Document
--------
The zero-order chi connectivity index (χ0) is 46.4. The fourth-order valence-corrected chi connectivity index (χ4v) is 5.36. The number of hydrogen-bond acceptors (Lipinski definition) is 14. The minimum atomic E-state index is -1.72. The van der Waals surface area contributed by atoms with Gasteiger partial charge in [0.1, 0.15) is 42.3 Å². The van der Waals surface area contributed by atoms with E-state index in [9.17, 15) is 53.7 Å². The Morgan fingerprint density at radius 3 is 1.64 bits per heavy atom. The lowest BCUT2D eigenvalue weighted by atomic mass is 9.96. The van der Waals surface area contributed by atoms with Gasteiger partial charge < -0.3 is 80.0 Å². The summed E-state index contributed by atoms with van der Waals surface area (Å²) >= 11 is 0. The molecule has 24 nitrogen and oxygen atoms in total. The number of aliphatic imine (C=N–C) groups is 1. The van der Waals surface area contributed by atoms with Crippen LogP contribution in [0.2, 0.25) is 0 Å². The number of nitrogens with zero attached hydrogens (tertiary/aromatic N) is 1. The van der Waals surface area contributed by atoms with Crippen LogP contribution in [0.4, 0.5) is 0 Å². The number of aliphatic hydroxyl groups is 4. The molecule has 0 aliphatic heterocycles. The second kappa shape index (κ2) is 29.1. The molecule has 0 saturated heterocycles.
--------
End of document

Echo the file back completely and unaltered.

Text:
The zero-order chi connectivity index (χ0) is 46.4. The fourth-order valence-corrected chi connectivity index (χ4v) is 5.36. The number of hydrogen-bond acceptors (Lipinski definition) is 14. The minimum atomic E-state index is -1.72. The van der Waals surface area contributed by atoms with Gasteiger partial charge in [0.1, 0.15) is 42.3 Å². The van der Waals surface area contributed by atoms with E-state index in [9.17, 15) is 53.7 Å². The Morgan fingerprint density at radius 3 is 1.64 bits per heavy atom. The lowest BCUT2D eigenvalue weighted by atomic mass is 9.96. The van der Waals surface area contributed by atoms with Gasteiger partial charge < -0.3 is 80.0 Å². The summed E-state index contributed by atoms with van der Waals surface area (Å²) >= 11 is 0. The molecule has 24 nitrogen and oxygen atoms in total. The number of aliphatic imine (C=N–C) groups is 1. The van der Waals surface area contributed by atoms with Crippen LogP contribution in [0.2, 0.25) is 0 Å². The number of nitrogens with zero attached hydrogens (tertiary/aromatic N) is 1. The van der Waals surface area contributed by atoms with Crippen LogP contribution in [0.4, 0.5) is 0 Å². The number of aliphatic hydroxyl groups is 4. The molecule has 0 aliphatic heterocycles. The second kappa shape index (κ2) is 29.1. The molecule has 0 saturated heterocycles.